Definition

A

-the relation between frequency, ω and wave vector, k

33
Q

Non-Dispersive

Definition

A

-if ω(k)∝k, then the wave is non-dispersive

34
Q

Completeness Principle

A
• the most general superposition of linear wave modes IS the general solution
• obtain this by integrating over all values of k
• or summing if there are restrictions on the values that k can take
35
Q

Complex Amplitude and Phase

Definitions

A
```-in the wave ansatz:
u~ = Re[ u^ e^(i(kx-ωt))]
-the complex amplitude is u^
-define phase as: θ = kx-ωt
-and let:
u^ = |u^| e^(iθo)
-where θo=arg(u^)
-then the wave ansatz becomes:
u~ = |u^| Re[e^(i(kx-ωt+θo))] = |u^|cos(kx-ωt+θo)
-here |u^| is the amplitude and θo is the phase shift```
36
Q

Phase Velocity

Definition

A

-factorise k out of the exponent in the ansatz:
u~ = Re[ u^ e^(ik(x-Cp(k)t))]
-then Cp(k)=ω(k)/k, the phase velocity
-note that the ansatz is only constant when the exponent is constant, x-Cp(k)t=const.
-therefore crest/troughs etc. all move at the phase velocity

37
Q

Superposition

A

-by setting A(k) equal to a delta function in the general solution you can recover the superposition of two wave solutions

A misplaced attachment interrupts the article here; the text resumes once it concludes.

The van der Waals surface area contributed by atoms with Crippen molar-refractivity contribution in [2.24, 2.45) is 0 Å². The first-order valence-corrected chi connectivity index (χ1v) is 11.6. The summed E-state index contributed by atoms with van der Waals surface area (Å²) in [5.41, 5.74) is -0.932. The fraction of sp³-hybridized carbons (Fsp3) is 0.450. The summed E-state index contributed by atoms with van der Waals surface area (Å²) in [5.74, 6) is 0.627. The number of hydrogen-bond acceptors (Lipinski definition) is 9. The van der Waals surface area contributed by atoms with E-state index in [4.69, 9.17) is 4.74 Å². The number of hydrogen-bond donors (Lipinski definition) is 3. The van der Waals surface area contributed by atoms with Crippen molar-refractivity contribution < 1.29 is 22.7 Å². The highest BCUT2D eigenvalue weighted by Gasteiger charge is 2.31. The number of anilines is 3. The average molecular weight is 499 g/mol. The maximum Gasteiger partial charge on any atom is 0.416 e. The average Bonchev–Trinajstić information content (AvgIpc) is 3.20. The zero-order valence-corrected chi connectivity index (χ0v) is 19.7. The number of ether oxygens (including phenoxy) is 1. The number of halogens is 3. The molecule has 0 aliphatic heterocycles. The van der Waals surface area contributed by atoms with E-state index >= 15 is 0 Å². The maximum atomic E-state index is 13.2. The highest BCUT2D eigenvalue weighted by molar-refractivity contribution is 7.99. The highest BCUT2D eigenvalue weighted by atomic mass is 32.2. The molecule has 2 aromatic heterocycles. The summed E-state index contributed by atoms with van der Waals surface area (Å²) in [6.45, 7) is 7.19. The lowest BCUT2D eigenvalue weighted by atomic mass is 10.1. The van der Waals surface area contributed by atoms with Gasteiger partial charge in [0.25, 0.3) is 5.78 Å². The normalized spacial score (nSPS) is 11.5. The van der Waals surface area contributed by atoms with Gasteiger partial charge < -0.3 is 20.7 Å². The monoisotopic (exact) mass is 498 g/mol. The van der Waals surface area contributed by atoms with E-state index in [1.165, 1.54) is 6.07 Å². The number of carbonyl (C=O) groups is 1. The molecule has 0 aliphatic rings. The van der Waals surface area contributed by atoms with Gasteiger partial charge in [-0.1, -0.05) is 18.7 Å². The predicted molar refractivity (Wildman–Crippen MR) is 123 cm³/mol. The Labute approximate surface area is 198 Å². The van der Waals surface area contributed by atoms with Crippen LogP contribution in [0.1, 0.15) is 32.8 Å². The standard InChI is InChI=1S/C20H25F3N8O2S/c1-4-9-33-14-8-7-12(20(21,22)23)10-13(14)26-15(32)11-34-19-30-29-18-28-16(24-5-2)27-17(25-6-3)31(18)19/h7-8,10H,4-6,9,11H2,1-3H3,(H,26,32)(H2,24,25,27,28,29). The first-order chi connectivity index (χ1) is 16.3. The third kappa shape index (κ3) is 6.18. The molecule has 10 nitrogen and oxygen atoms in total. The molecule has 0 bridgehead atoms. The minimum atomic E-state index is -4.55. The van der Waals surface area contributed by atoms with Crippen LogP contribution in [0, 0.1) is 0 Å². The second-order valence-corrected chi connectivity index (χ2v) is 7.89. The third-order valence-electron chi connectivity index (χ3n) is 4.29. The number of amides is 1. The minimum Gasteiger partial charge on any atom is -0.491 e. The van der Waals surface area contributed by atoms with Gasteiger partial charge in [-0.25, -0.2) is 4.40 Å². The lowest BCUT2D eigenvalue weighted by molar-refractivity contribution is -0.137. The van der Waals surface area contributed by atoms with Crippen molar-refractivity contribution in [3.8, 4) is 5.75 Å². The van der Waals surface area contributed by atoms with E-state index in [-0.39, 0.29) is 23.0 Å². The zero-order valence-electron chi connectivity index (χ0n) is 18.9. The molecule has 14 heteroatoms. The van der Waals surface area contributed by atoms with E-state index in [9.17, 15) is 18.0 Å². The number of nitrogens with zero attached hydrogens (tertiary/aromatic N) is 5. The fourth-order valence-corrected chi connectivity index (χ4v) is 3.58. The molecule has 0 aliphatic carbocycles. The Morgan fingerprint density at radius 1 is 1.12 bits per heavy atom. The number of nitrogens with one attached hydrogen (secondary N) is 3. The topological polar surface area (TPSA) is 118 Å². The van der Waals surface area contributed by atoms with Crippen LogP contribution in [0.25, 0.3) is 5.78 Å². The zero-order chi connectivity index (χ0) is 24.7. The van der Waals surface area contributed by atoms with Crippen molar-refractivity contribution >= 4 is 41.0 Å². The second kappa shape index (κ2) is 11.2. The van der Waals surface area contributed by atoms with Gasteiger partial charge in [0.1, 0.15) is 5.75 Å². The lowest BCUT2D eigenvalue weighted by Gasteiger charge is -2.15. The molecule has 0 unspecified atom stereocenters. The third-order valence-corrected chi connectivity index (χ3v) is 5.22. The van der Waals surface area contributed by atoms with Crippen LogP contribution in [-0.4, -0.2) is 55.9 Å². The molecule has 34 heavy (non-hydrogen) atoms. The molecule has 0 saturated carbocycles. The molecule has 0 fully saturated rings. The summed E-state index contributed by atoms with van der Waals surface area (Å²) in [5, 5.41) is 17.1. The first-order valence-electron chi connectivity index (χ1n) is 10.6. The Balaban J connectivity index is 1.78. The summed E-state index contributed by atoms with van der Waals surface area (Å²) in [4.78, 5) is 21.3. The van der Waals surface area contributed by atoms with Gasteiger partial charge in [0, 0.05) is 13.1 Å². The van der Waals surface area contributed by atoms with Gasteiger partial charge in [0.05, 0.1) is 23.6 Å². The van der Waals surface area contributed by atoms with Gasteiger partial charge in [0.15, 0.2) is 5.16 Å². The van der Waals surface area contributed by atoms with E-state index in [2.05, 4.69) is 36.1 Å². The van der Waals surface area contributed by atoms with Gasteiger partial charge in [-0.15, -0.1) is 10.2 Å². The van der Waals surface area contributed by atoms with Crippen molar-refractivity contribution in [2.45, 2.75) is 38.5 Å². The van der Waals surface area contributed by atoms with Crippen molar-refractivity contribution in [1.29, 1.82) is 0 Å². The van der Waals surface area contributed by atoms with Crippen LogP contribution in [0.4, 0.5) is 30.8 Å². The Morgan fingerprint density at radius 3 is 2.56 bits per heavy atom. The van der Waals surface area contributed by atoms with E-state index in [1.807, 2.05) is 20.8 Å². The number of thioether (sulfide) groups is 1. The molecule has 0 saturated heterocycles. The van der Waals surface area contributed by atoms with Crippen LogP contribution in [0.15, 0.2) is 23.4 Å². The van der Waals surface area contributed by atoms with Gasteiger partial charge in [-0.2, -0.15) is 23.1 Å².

38
Q

Conditions for Equations to Support Waves

A
• to support waves, an equation must have a solution that allows both k and ω to be real at the same time
• this is only the case if all derivatives have the same parity
• i.e. they are all odd or all even
39
Q

Travelling Wave Solutions

A

-if a wave is non-dispersive, then it preserves its shape
-can then use a faster method, transformation of coordinates, to solve it
e.g.
ζ = x-Ut
τ = t

40
Q

Sound Waves

A

-apply linear wave analysis to the full compressible fluid mechanical equations with no body forces and a background state of rest

41
Q

The Wave Equation

A

∂²ρ~/∂t² - c²∇²ρ~ = 0

-ρ~, p~ and u_~ all obey the wave equation, just with different phases etc.

42
Q

3D Wave Modes

A
```-introduce the wave vector:
k_ = (k,l,m)
-then the 3D ansatz is given by:
u~ = Re[ u^ e^(i(k_.x_-ωt))]
-this is now constant when k_.x_-ωt=const. corresponding to planes moving in the k_ direction
-the 3D phase velocity is then given by:
Cp_ = k_/|k_|² * ω```
43
Q

Standing Waves

A

-introduce a boundary, then to meet the boundary condition, u~=0 at x=0, the ansatz becomes a superposition of incident and reflected waves:
u~ = Re[ u^ e^(i(kx-ωt)) + u^ e^(-i(kx-ωt))]
-introducing two boundaries (with waves inbetween) restricts the k to a discrete range of possible values:
u~ = 2|u^|sin(kx)cos(ckt)
-for sound